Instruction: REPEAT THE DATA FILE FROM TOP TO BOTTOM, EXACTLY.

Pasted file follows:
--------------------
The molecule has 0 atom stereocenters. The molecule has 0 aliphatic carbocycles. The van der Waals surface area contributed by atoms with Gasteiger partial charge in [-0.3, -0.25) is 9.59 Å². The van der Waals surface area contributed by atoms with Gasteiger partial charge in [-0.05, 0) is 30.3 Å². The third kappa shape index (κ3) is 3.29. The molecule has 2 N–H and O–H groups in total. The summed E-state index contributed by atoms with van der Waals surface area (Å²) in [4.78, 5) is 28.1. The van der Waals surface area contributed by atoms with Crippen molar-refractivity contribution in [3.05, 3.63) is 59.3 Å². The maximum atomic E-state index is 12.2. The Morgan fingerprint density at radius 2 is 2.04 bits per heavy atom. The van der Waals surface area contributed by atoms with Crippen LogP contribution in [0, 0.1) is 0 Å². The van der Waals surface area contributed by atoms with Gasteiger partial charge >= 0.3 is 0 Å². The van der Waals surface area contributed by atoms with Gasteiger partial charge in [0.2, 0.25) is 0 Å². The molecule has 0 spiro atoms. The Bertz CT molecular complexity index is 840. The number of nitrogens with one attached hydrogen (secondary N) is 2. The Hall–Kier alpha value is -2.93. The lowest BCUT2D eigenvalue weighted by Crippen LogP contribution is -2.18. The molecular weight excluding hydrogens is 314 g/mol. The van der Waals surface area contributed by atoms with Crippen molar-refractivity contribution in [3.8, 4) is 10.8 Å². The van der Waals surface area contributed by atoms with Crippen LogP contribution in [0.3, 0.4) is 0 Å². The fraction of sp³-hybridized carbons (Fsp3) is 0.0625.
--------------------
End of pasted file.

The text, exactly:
The molecule has 0 atom stereocenters. The molecule has 0 aliphatic carbocycles. The van der Waals surface area contributed by atoms with Gasteiger partial charge in [-0.3, -0.25) is 9.59 Å². The van der Waals surface area contributed by atoms with Gasteiger partial charge in [-0.05, 0) is 30.3 Å². The third kappa shape index (κ3) is 3.29. The molecule has 2 N–H and O–H groups in total. The summed E-state index contributed by atoms with van der Waals surface area (Å²) in [4.78, 5) is 28.1. The van der Waals surface area contributed by atoms with Crippen molar-refractivity contribution in [3.05, 3.63) is 59.3 Å². The maximum atomic E-state index is 12.2. The Morgan fingerprint density at radius 2 is 2.04 bits per heavy atom. The van der Waals surface area contributed by atoms with Crippen LogP contribution in [0, 0.1) is 0 Å². The van der Waals surface area contributed by atoms with Gasteiger partial charge >= 0.3 is 0 Å². The van der Waals surface area contributed by atoms with Gasteiger partial charge in [0.2, 0.25) is 0 Å². The molecule has 0 spiro atoms. The Bertz CT molecular complexity index is 840. The number of nitrogens with one attached hydrogen (secondary N) is 2. The Hall–Kier alpha value is -2.93. The lowest BCUT2D eigenvalue weighted by Crippen LogP contribution is -2.18. The molecular weight excluding hydrogens is 314 g/mol. The van der Waals surface area contributed by atoms with Crippen molar-refractivity contribution in [3.8, 4) is 10.8 Å². The van der Waals surface area contributed by atoms with Crippen LogP contribution in [0.3, 0.4) is 0 Å². The fraction of sp³-hybridized carbons (Fsp3) is 0.0625.